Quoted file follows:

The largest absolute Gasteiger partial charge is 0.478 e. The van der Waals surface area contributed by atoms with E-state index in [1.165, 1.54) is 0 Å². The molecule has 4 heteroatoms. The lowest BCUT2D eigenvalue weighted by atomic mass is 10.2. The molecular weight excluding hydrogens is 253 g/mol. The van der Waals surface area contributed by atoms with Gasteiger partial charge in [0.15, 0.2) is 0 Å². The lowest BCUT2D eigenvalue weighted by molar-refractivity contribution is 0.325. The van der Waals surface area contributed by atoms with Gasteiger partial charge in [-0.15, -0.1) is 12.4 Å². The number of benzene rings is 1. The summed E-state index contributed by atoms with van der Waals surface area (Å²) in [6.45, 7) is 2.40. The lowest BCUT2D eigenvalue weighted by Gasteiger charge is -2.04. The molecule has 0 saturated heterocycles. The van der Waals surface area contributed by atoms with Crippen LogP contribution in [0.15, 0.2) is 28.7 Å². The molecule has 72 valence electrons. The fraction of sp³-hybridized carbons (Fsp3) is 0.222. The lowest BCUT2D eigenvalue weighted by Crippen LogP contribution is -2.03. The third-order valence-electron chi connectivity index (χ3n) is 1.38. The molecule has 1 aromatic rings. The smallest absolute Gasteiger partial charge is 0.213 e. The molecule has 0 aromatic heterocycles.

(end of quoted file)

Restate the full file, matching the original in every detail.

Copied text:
The largest absolute Gasteiger partial charge is 0.478 e. The van der Waals surface area contributed by atoms with E-state index in [1.165, 1.54) is 0 Å². The molecule has 4 heteroatoms. The lowest BCUT2D eigenvalue weighted by atomic mass is 10.2. The molecular weight excluding hydrogens is 253 g/mol. The van der Waals surface area contributed by atoms with Gasteiger partial charge in [0.15, 0.2) is 0 Å². The lowest BCUT2D eigenvalue weighted by molar-refractivity contribution is 0.325. The van der Waals surface area contributed by atoms with Gasteiger partial charge in [-0.15, -0.1) is 12.4 Å². The number of benzene rings is 1. The summed E-state index contributed by atoms with van der Waals surface area (Å²) in [6.45, 7) is 2.40. The lowest BCUT2D eigenvalue weighted by Gasteiger charge is -2.04. The molecule has 0 saturated heterocycles. The van der Waals surface area contributed by atoms with Crippen LogP contribution in [0.15, 0.2) is 28.7 Å². The molecule has 72 valence electrons. The fraction of sp³-hybridized carbons (Fsp3) is 0.222. The lowest BCUT2D eigenvalue weighted by Crippen LogP contribution is -2.03. The third-order valence-electron chi connectivity index (χ3n) is 1.38. The molecule has 1 aromatic rings. The smallest absolute Gasteiger partial charge is 0.213 e. The molecule has 0 aromatic heterocycles.